In this case, an examination of the language and purpose of the statute reveals a clear congressional intent. Cable systems must carry local commercial television stations in their markets. See 47 U.S.C. 534(a) and (h)(1)(A). A broadcasting station's market is the ADI in which it is located, but the FCC may modify markets on a case-by-case basis, paying "particular attention to the value of localism," to "better effectuate the purposes of this section" through application of factors such as the four listed in subsection (h)(1)(C)(ii). See 47 U.S.C. 534(h)(1)(C). These provisions of the statute, which are reproduced in full above, are relatively straight-forward. However, we must examine the statute as a whole to determine what Congress meant by "the value of localism" and "the purposes of this section."
When Congress passed the 1992 Cable Act, lawmakers included a series of findings and policies that resulted from their three years of studying the television and cable industry. These "unusually detailed statutory findings," Turner, 512 U.S. at 646 (analyzing the 1992 Cable Act), provide unique insight into what Congress hoped to achieve when it afforded statutory must-carry cable rights to broadcast stations like petitioners. See Dole v. United Steelworkers of Am., 494 U.S. 26, 36 (1990) ("Particularly useful [in determining Congressional intent] is the provision detailing Congress' purposes in enacting the statute."). Key among these findings are the following:
(1) as the cable industry has become concentrated, new programmers experience a barrier to entry and consumers have access to fewer media voices, see 1992 Cable Act 2(a)(4);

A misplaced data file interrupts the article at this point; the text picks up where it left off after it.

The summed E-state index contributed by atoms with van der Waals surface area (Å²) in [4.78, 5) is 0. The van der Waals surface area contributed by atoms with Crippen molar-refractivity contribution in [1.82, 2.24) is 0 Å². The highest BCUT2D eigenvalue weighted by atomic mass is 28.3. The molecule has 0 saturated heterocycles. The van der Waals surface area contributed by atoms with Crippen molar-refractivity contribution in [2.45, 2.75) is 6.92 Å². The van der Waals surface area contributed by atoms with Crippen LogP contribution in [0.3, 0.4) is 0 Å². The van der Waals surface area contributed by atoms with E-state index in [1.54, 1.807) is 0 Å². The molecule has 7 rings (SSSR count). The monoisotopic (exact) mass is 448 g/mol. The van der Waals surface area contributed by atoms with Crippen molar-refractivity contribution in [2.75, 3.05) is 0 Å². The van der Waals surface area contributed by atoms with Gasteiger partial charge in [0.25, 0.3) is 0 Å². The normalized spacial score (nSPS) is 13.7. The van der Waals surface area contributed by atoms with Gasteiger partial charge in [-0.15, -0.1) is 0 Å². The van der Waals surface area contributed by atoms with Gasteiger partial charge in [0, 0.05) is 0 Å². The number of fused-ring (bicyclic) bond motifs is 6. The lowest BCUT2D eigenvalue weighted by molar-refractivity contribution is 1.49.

(2) since cable companies favor their affiliated programmers, non-affiliated programmers have greater difficulty seeking carriage on cable systems, see id. 2(a)(5);
(3) a substantial governmental and First Amendment interest exists in promoting a diversity of views, see id. 2(a)(6);
(4) broadcast stations are an important source of local news and public affairs programming, which are critical to an informed electorate, see id. 2(a)(11);
(5) a substantial government interest exists in protecting access to free broadcast television programming, see id. 2(a)(12); and
(6) cable companies have no economic incentive to carry the signal of a broadcast station since doing so would result in greater competition for advertising dollars, and without the imposition of must-carry rights a substantial likelihood exists that broadcast signals will be deleted, repositioned, or never carried, see id. 2(a)(15).
These ideas are adequately summarized, for purposes of this appeal, in the finding where Congress states that "[a] primary objective and benefit of our Nation's system of regulation of television broadcasting is the local origination of programming. There is a substantial governmental interest in ensuring its continuation." Id. 2(a)(10). When combined with the emphasis on the "value of localism" immediately preceding the statutory factors in 534(h)(1)(C)(ii), what quite plainly emerges is that for the FCC "to better effectuate the purposes" of the 1992 Cable Act, it must ensure the continuation of the local origination of programming.
With respect to what is meant by "localism" -- in other words, exactly how far can a broadcast station's signal reach and still be considered local to its market -- the statutory factors are designed to assist the FCC in answering this question, while avoiding the imposition of overly broad carriage requirements on cable companies. That they are not meant to be exclusive is evidenced by Congress' immediately preceding use of the phrase "such factors as." When an analysis of those four factors weighs against cable carriage, the FCC may choose others to add to the list, so long as they help ensure the continuation of the local origination of programming, i.e., afford attention to the "value of localism."